Rattler fighting spirit lives

For the past few years it seemed there has rarely been a positive reflection of FAMU.

I was a freshman in 2004 and year after year financial problems haunted the reputation of our school.

Then the May 2007 SACS decision created uncertainty for every Rattler.

Throughout the years, we have overcome any obstacle that the university has met. We have faced scandals and have heard broadcast reports with headlines like “Fiscal Fiasco at FAMU.”

We, along with outsiders, have read comments in publications from former disgruntled interim presidents giving FAMU students a rating of two. It has been a long journey since my freshman year.

But from what I see, FAMU is improving. There is a renewed spirit in the air.

It began with President James Ammons’ first summer semester which began in July of 2007.

That fall he promised things would change for the better.

He said he would fix the probation status for the colleges and schools affected. He said FAMU’s finances would be corrected.

For a year, as a University, we held on. We waited.

Month after month, President Ammons brought us closer to the positive reputation he encouraged and optimistic atmosphere we needed.

A year later, those promises have come to fruition.

The College of Pharmacy and Pharmaceutical Sciences and the School of Journalism and Graphic Communication are fully accredited.

SACS even lifted the probationary status this July. And every cent of the university’s money is accounted for.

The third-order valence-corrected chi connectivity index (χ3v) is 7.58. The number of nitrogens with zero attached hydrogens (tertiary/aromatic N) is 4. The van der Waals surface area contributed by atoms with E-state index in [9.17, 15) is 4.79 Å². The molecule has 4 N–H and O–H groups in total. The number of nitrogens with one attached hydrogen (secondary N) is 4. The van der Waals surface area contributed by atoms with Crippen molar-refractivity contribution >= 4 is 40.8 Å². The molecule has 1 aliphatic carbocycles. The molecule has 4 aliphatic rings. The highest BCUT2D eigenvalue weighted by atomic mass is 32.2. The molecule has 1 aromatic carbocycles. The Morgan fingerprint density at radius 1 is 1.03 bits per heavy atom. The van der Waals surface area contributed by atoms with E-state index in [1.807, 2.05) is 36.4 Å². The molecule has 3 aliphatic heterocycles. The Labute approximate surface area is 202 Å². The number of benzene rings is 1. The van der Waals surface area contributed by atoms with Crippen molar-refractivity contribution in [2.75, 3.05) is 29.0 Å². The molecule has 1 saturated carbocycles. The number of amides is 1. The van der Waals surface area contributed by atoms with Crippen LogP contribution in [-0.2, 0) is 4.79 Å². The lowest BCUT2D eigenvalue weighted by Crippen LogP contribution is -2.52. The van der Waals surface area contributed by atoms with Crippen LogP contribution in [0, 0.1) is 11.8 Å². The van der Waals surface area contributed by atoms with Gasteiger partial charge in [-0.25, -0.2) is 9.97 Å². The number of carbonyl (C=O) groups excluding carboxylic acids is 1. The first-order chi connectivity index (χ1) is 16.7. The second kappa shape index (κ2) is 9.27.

While Ammons checked off each item on a long list of issues, the students of FAMU continued to prove why you cannot numerically rate a Rattler.

Let me tell you why.

It is because we are still voted the number one producer of African American baccalaureate degrees. It is because we are still placing more and more School of Business and Industry students at internships on Wall Street. It is because we are still receiving grants that increase research for the College of Pharmacy.

Shall I go on? I could but I won’t.

All of this happened within one year of Ammons’ arrival.

There is no way anyone could rate the students at this university.

Because we are simply off the charts.

The inauguration for President James Ammons begins on Oct. 31

Why a year later you ask?

Because President Ammons came into his Lee Hall office with his sleeves rolled up. He was ready to work and clean up the mess that was left behind. We should celebrate and welcome Ammons into his well-deserved leadership position because with patience and steadfastness FAMU is back on track.

My mother always told me that patience is a virtue.

But there is one more thing that I have learned from the Ammons administration that must also be considered. While you are waiting patiently, you have to strike, strike and strike again. So enjoy today’s convocation and rejoice because the old FAMU shall and has returned.

A’sia Horne-Smith is a senior broadcast journalism student from DeLand, Fla. She can be reached at famuanopinions@gmail.com.